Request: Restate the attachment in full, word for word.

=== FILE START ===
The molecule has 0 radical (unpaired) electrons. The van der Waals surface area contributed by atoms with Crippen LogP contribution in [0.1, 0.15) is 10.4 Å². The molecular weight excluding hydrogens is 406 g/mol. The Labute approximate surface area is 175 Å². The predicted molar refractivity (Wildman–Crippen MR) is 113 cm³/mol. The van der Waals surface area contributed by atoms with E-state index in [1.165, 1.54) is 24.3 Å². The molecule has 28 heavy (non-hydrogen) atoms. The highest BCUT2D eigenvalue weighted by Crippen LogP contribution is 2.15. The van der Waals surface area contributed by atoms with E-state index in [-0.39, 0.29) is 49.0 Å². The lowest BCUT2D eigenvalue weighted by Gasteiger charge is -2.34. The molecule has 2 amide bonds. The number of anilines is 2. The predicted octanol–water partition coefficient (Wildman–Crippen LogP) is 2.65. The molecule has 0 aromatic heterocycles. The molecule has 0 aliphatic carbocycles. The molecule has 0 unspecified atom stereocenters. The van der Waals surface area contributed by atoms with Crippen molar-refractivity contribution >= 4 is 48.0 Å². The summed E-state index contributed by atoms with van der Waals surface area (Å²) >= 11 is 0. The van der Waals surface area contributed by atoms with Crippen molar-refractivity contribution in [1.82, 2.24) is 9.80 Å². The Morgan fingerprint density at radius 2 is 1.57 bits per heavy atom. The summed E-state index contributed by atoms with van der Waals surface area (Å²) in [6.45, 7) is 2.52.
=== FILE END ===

The molecule has 0 radical (unpaired) electrons. The van der Waals surface area contributed by atoms with Crippen LogP contribution in [0.1, 0.15) is 10.4 Å². The molecular weight excluding hydrogens is 406 g/mol. The Labute approximate surface area is 175 Å². The predicted molar refractivity (Wildman–Crippen MR) is 113 cm³/mol. The van der Waals surface area contributed by atoms with E-state index in [1.165, 1.54) is 24.3 Å². The molecule has 28 heavy (non-hydrogen) atoms. The highest BCUT2D eigenvalue weighted by Crippen LogP contribution is 2.15. The van der Waals surface area contributed by atoms with E-state index in [-0.39, 0.29) is 49.0 Å². The lowest BCUT2D eigenvalue weighted by Gasteiger charge is -2.34. The molecule has 2 amide bonds. The number of anilines is 2. The predicted octanol–water partition coefficient (Wildman–Crippen LogP) is 2.65. The molecule has 0 aromatic heterocycles. The molecule has 0 aliphatic carbocycles. The molecule has 0 unspecified atom stereocenters. The van der Waals surface area contributed by atoms with Crippen molar-refractivity contribution >= 4 is 48.0 Å². The summed E-state index contributed by atoms with van der Waals surface area (Å²) >= 11 is 0. The van der Waals surface area contributed by atoms with Crippen molar-refractivity contribution in [1.82, 2.24) is 9.80 Å². The Morgan fingerprint density at radius 2 is 1.57 bits per heavy atom. The summed E-state index contributed by atoms with van der Waals surface area (Å²) in [6.45, 7) is 2.52.